Restaurants, cafes and even some local governments across England have mounted a grassroots effort inspired by football star Marcus Rashford to feed students during the upcoming school break.
Pledges to provide free lunches started rolling in after the Manchester United striker’s bid to extend food vouchers over school holidays until Easter was voted down in the House of Commons.
The 22-year-old promised to continue his fight and was joined by local businesses offering everything from beans on toast to chicken nuggets and fruits.
“Blown away by news of local businesses stepping up to fill the voucher scheme deficit during the October half term. Selflessness, kindness, togetherness, this is the England I know,” Rashford wrote on Twitter late on Thursday, adding an emoji of the English flag.
On Friday, the England international fired off a stream of Twitter posts marking the locations of businesses offering their support, and he embedded their social media messages, which urged parents not to feel ashamed to seek help. Many offered to keep requests confidential.
Khandoker, an Indian restaurant about eight kilometres (five miles) from Old Trafford, said parents can send a direct message on Twitter.
“We don’t want any child to go to bed hungry in Manchester. Voting against free school meals for kids in poverty is inhumane. If there are any parents struggling to feed (their) kids don’t be ashamed. DM us we will always be happy to put together a hot meal,” the restaurant wrote.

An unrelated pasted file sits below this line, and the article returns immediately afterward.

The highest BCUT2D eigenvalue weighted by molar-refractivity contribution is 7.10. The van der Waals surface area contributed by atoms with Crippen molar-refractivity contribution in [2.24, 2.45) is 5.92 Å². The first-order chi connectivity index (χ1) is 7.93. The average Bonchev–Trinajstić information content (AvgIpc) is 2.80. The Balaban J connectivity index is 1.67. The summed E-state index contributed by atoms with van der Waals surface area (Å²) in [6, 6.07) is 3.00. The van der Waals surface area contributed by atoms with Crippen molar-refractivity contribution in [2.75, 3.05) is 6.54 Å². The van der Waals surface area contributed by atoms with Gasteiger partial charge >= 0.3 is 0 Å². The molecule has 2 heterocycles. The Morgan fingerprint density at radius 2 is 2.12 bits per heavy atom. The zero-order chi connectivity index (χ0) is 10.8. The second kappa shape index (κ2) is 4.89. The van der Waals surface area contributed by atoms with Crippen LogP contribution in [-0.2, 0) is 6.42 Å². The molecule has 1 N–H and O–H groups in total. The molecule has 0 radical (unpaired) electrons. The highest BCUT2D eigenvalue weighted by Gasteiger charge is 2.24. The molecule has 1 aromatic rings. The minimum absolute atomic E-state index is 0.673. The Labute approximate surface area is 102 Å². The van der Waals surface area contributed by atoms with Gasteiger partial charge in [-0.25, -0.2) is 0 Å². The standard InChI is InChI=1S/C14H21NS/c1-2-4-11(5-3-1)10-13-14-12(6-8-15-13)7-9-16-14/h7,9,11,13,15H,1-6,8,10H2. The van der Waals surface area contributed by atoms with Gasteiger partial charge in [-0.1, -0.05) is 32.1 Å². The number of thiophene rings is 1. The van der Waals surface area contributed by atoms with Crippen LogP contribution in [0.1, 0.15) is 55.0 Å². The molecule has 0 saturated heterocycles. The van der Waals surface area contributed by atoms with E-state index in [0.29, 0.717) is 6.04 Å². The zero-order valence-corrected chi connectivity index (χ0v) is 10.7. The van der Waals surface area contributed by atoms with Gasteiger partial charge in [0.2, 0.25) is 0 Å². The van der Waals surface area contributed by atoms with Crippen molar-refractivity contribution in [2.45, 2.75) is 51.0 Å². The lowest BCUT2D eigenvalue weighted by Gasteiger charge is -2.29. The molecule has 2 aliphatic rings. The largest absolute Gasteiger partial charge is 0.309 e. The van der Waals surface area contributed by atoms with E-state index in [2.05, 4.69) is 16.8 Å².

In June, Rashford successfully lobbied British Prime Minister Boris Johnson’s government to extend free school meals through the summer. But on Wednesday, a Labour Party motion backed by the player to extend it again was rejected largely along party lines.
More than 1.4 million children benefit from free school meals, according to the Labour Party. English schools are on break next week.
Rashford said many families are struggling because of job losses related to the coronavirus pandemic. The United Kingdom is among the worst-hit European countries, with almost 44,000 confirmed deaths.
The football star said he is passionate about the issue because his family relied on free school meals and food banks while growing up in the Manchester area.
Farm Fresh UK in Nottingham said it will provide lunches over the break consisting of a cheese cob or vegan sausage roll and a carton of apple or orange juice. Minikin Paint a Pot Art Cafe in Manchester said it will offer a hot baked potato with beans, fruit, snack and drink to kids in need next week.
Local governments also pledged support. Hammersmith and Fulham Council in London said it would extend the vouchers over the break “to ensure 5,000 primary and secondary school pupils don’t go hungry”. It is also delivering 600 breakfasts to kids each morning.
Rashford posted similar statements from councils in Liverpool, Doncaster and Southward.